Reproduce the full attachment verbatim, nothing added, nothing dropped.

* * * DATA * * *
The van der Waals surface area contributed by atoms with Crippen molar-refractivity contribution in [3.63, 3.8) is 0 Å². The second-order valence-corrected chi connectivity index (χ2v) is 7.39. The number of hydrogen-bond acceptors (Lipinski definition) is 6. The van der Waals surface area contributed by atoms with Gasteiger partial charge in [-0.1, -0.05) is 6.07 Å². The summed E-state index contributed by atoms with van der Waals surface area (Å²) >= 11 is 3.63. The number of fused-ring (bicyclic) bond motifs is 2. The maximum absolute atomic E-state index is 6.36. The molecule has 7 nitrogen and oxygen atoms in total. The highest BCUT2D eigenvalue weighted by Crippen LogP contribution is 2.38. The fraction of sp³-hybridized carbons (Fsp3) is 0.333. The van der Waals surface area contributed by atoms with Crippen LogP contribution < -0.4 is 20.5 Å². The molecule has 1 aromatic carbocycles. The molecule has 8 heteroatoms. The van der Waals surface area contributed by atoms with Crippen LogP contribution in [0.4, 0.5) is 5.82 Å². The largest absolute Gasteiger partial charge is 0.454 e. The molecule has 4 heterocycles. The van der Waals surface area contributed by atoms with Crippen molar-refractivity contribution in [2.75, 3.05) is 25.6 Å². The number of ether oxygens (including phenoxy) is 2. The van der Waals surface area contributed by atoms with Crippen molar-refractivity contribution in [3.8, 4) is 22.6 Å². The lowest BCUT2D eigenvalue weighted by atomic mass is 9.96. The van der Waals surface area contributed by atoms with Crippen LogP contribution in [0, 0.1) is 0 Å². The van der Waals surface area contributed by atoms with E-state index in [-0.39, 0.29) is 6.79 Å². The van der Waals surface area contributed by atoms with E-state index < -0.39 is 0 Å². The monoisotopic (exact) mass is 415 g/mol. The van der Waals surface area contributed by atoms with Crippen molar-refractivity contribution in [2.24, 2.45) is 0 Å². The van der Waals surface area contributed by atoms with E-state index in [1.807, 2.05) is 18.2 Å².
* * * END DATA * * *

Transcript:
The van der Waals surface area contributed by atoms with Crippen molar-refractivity contribution in [3.63, 3.8) is 0 Å². The second-order valence-corrected chi connectivity index (χ2v) is 7.39. The number of hydrogen-bond acceptors (Lipinski definition) is 6. The van der Waals surface area contributed by atoms with Gasteiger partial charge in [-0.1, -0.05) is 6.07 Å². The summed E-state index contributed by atoms with van der Waals surface area (Å²) >= 11 is 3.63. The number of fused-ring (bicyclic) bond motifs is 2. The maximum absolute atomic E-state index is 6.36. The molecule has 7 nitrogen and oxygen atoms in total. The highest BCUT2D eigenvalue weighted by Crippen LogP contribution is 2.38. The fraction of sp³-hybridized carbons (Fsp3) is 0.333. The van der Waals surface area contributed by atoms with Crippen LogP contribution < -0.4 is 20.5 Å². The molecule has 1 aromatic carbocycles. The molecule has 8 heteroatoms. The van der Waals surface area contributed by atoms with Crippen LogP contribution in [0.4, 0.5) is 5.82 Å². The largest absolute Gasteiger partial charge is 0.454 e. The molecule has 4 heterocycles. The van der Waals surface area contributed by atoms with Crippen molar-refractivity contribution in [2.75, 3.05) is 25.6 Å². The number of ether oxygens (including phenoxy) is 2. The van der Waals surface area contributed by atoms with Crippen molar-refractivity contribution in [3.8, 4) is 22.6 Å². The lowest BCUT2D eigenvalue weighted by atomic mass is 9.96. The van der Waals surface area contributed by atoms with Crippen LogP contribution in [0, 0.1) is 0 Å². The van der Waals surface area contributed by atoms with E-state index in [-0.39, 0.29) is 6.79 Å². The van der Waals surface area contributed by atoms with E-state index < -0.39 is 0 Å². The monoisotopic (exact) mass is 415 g/mol. The van der Waals surface area contributed by atoms with Crippen molar-refractivity contribution in [2.24, 2.45) is 0 Å². The van der Waals surface area contributed by atoms with E-state index in [1.807, 2.05) is 18.2 Å².